The Wicked Broz is a Mumbai-based collective started by Omkar Dhareshwar, Zain Siddiqui and graffiti artist Zake, with the aim of filling every blank wall with colourful art. Launched about three years ago with just two other artists, Mooz and NME, their roster currently includes almost 20 artists from across the country, including Lobster, Minzo from Mumbai, T3K crew from Chennai, Flash from Nagpur and Shirin Shaikh from Solapur. They have also worked on multiple public projects in India and collaborated with international artists as well.
A lot of Omkar’s time is spent finding walls in the city that they want to paint over and then convincing people to let them do that; which isn’t always easy. “There are lots of misconceptions about graffiti. It’s only illegal if you do it illegally,” he says. But slow-moving bureaucracy hasn’t stopped them from working with local municipal corporations. The perception towards graffiti is slowly evolving. They have worked on some massive projects with the government like the Vashi wall, which is a half-kilometre stretch where you can see the work of artists like NME, Akill, Epoc, Mooz, Elmac, SajidWajid Shaikh, Sage and CreativeJunkie. Another is the Indore project (part of the Swaccha Bharat Abhiyaan) where you can see the ‘Journey of Man through the Sea of Knowledge’ by artists Zake, Dibs, Epoc, Flyin Munki, NME and Rez.
A couple of years ago, they took to the streets with a question mark campaign to protest the state of Mumbai’s streets. “The BMC chief had promised to fix all the potholes by the 31st of October, and they hadn’t. At about 11.30 in the night, we went from Churchgate to Virar and painted a question mark on every pothole we could see,” says Omkar. Historically, graffiti has been used widely to express dissent and address social issues. “There were instances when cops came by and started asking us what we were doing. Once we explained it, they ended up painting a few question marks themselves,” he says.
The biggest obstacle graffiti artists currently face is the price of the paints, says Omkar. Since the cans are very expensive, Wicked Broz balance their expenses by taking on commercial projects (in restaurants, clubs, etc.) and the leftover paints from these projects are put to use in beautifying neighbourhoods. While working for clients usually means adhering to their theme and design idea, they insist on creative freedom when it comes to public projects. “In some cases, like the Vashi project, they let us do what we want, without asking us for references or anything. They just trust us,” Omkar says. “but when we take over public places, we want to do what we want. Like we painted in a chawl in Marol recently with artists from Germany, Australia, Uruguay and Bristol and people really appreciated it. The government hasn’t done anything there in a long time, and so when we come and want to paint, it makes the residents happy.”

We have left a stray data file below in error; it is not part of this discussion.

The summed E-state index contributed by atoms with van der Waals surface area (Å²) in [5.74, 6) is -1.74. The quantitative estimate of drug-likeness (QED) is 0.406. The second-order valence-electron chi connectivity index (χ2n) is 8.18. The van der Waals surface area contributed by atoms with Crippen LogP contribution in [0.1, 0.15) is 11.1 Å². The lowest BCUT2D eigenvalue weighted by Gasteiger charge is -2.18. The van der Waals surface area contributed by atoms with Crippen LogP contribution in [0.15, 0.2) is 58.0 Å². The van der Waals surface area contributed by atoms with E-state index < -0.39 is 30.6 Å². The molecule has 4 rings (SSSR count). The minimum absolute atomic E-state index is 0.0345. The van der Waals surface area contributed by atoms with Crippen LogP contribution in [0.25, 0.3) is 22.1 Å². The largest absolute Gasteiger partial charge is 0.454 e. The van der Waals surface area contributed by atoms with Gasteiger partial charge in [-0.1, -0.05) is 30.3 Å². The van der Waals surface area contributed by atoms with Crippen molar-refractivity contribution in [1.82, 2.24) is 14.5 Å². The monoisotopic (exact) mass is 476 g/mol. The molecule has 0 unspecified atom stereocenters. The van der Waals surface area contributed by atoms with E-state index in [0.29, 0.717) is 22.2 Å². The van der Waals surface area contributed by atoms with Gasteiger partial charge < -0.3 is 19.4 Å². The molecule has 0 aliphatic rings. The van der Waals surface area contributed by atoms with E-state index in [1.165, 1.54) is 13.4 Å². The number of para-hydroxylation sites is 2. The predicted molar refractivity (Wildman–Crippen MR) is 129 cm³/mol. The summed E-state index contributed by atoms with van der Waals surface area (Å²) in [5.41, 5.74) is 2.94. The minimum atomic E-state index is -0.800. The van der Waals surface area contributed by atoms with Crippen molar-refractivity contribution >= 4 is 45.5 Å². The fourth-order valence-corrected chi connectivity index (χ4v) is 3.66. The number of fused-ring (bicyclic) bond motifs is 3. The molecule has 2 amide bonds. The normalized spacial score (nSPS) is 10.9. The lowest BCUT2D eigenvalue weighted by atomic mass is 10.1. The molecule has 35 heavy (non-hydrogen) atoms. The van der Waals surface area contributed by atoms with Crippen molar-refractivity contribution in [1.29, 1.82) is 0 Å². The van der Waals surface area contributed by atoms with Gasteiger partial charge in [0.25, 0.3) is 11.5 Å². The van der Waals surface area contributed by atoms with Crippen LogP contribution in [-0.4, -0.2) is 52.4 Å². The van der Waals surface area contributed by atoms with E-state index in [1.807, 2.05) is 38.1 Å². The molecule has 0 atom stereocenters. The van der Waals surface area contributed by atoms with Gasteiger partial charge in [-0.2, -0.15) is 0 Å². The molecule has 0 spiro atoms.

One of Omkar’s big dreams is to take public art into small communities and areas and get the locals involved. “If you ask the artists what their dream project is, they’ll probably pick big tall buildings and walls to paint, but I want to take over entire areas, so there’s more awareness about it,” he says. “People like art that they can understand.”
Wicked Broz are currently in the process of planning a festival at the end of the year that will include some jams with international artists. For now, Chilean artists Ricardo Santader and Gabriel Medrano have confirmed, and a few more will be confirmed soon. “We've got permissions for some walls already; we've got sponsors, we have like 15-20 artists. Now, we are working on getting visas for the artists and some government projects as well,” says Omkar.
To stay updated on their work and the festival, check out their website here.